What To Look Forward To In The 2016 Economy

2015 has left economies the world over shuddering in the wake of continued recession, international armed conflicts, and the the rapid slowdown of the world’s single fastest growing national economy. Not all is lost, though. Just as the new year brings hope for personal growth and improvement, so does it usher in a time of hope for greater prosperity on national and international levels. With predictions ranging all over the board, though, what are some things that can really be expected from the 2016 economy?

Consumer Spending Goes Up

At least in the US, the Federal Reserve forecasts and economic growth of around 2.9%, about matching the growth seen in 2015. The prediction is that this will be driven by a rise in consumer spendings, as well as fixed asset investment by businesses. Strong economic growth is also expected to usher in increased employment, with an expectation that unemployment will drop from 5.5% to 5.3% over the course of about two years,, bringing things ever closer to the pre-recession rate.

China Will Continue To Shrink

While prospects may be cautiously optimistic in the US, the Parisian research group, the Organization for Economic Cooperation and Development warns that Chinese growth may continue its trend of slowed manufacturing and imports, with potential lasting effects on economies the world over, dragging down global growth by an estimated 0.5 percentage points by 2017.

China’s economy reported a slowing to 7% in 2015, with predictions taking it down to 6.3% in 2016. While this is still rapid economic growth by comparison with most nations, it’s been taken as a red flag on a global level due largely to China’s role in manufacturing and global trade.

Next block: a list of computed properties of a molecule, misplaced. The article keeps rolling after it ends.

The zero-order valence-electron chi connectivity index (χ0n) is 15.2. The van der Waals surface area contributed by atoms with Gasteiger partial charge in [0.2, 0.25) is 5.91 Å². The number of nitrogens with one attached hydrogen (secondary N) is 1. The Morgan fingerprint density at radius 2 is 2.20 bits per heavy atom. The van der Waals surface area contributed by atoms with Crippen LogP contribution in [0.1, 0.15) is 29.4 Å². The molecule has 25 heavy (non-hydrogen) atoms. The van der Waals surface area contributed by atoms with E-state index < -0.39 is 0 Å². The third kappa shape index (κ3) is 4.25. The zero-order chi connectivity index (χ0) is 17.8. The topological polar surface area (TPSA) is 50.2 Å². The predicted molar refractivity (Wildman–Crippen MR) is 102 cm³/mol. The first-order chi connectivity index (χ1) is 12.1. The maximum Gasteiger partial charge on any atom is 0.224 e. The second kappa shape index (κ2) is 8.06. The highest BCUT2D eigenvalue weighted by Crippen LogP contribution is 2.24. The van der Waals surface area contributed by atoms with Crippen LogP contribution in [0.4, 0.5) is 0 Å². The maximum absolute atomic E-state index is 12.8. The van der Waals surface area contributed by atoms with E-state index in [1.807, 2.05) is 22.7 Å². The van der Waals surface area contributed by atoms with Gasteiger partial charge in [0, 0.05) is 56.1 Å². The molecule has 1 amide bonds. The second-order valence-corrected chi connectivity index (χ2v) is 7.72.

The decline in the internal economy has, as The Guardian succinctly explains, caused the property market in the country to contract, especially when it comes to new construction. This, in turn, has brought down the Chinese need to import oil, iron ore, and other commodities with trade that benefited nations like Australia and Brazil.

If the chinese economy continues to contract, these shockwave may continue to be felt by other nations well in 2016.

Expect More Trade

With the Trans Pacific Partnership a hot topic, nations are gearing up for greater trade, and while the TPP comes with a bunch of good and bad, for the US and the Central American nation of Panama, it does mean more ships getting to more places, which means more trade, more jobs, and economically stimulating spending.

The Panama Canal will open a third set of locks starting in April of 2016, capable of handling ships 2.6 times bigger than the ones currently able to cross the canal. East coast ports including New York and Galveston are gearing up for the increased traffic, with Houston already installing 40 cranes 30 stories high, and preaching the benefits of more trade meaning more jobs in the area.

It’s not going to be a year of unending growth or prosperity, but 2016 is looking up at least in some places when it comes to economic prospects. And after all, isn’t that what we all raise a glass to on New Year’s Eve – just doing a bit better than we could before.